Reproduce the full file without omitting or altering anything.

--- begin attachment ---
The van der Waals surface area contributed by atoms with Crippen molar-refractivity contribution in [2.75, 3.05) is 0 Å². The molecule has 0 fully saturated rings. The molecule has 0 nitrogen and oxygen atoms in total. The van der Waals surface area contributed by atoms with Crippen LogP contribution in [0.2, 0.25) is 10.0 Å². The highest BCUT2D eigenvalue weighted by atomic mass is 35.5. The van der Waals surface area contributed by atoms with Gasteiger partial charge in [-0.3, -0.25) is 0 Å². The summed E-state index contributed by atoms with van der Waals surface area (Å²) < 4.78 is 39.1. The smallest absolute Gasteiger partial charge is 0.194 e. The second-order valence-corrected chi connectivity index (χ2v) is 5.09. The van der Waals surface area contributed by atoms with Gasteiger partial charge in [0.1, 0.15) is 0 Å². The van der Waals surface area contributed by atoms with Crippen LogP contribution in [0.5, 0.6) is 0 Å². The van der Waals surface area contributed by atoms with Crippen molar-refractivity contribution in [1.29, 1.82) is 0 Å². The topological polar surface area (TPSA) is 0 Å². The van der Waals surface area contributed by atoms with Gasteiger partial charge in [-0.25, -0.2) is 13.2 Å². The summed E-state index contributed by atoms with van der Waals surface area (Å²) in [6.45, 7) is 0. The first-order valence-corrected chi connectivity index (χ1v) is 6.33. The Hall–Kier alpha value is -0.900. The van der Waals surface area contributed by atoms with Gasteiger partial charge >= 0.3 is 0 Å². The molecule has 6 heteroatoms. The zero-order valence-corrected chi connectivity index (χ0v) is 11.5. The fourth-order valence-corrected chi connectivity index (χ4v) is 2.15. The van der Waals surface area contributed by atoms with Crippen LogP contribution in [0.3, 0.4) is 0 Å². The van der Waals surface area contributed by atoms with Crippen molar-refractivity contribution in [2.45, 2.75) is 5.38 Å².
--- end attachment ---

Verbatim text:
The van der Waals surface area contributed by atoms with Crippen molar-refractivity contribution in [2.75, 3.05) is 0 Å². The molecule has 0 fully saturated rings. The molecule has 0 nitrogen and oxygen atoms in total. The van der Waals surface area contributed by atoms with Crippen LogP contribution in [0.2, 0.25) is 10.0 Å². The highest BCUT2D eigenvalue weighted by atomic mass is 35.5. The van der Waals surface area contributed by atoms with Gasteiger partial charge in [-0.3, -0.25) is 0 Å². The summed E-state index contributed by atoms with van der Waals surface area (Å²) < 4.78 is 39.1. The smallest absolute Gasteiger partial charge is 0.194 e. The second-order valence-corrected chi connectivity index (χ2v) is 5.09. The van der Waals surface area contributed by atoms with Gasteiger partial charge in [0.1, 0.15) is 0 Å². The van der Waals surface area contributed by atoms with Crippen LogP contribution in [0.5, 0.6) is 0 Å². The van der Waals surface area contributed by atoms with Crippen molar-refractivity contribution in [1.29, 1.82) is 0 Å². The topological polar surface area (TPSA) is 0 Å². The van der Waals surface area contributed by atoms with Gasteiger partial charge in [-0.25, -0.2) is 13.2 Å². The summed E-state index contributed by atoms with van der Waals surface area (Å²) in [6.45, 7) is 0. The first-order valence-corrected chi connectivity index (χ1v) is 6.33. The Hall–Kier alpha value is -0.900. The van der Waals surface area contributed by atoms with Gasteiger partial charge >= 0.3 is 0 Å². The molecule has 6 heteroatoms. The zero-order valence-corrected chi connectivity index (χ0v) is 11.5. The fourth-order valence-corrected chi connectivity index (χ4v) is 2.15. The van der Waals surface area contributed by atoms with Crippen LogP contribution in [0.3, 0.4) is 0 Å². The van der Waals surface area contributed by atoms with Crippen molar-refractivity contribution in [2.45, 2.75) is 5.38 Å².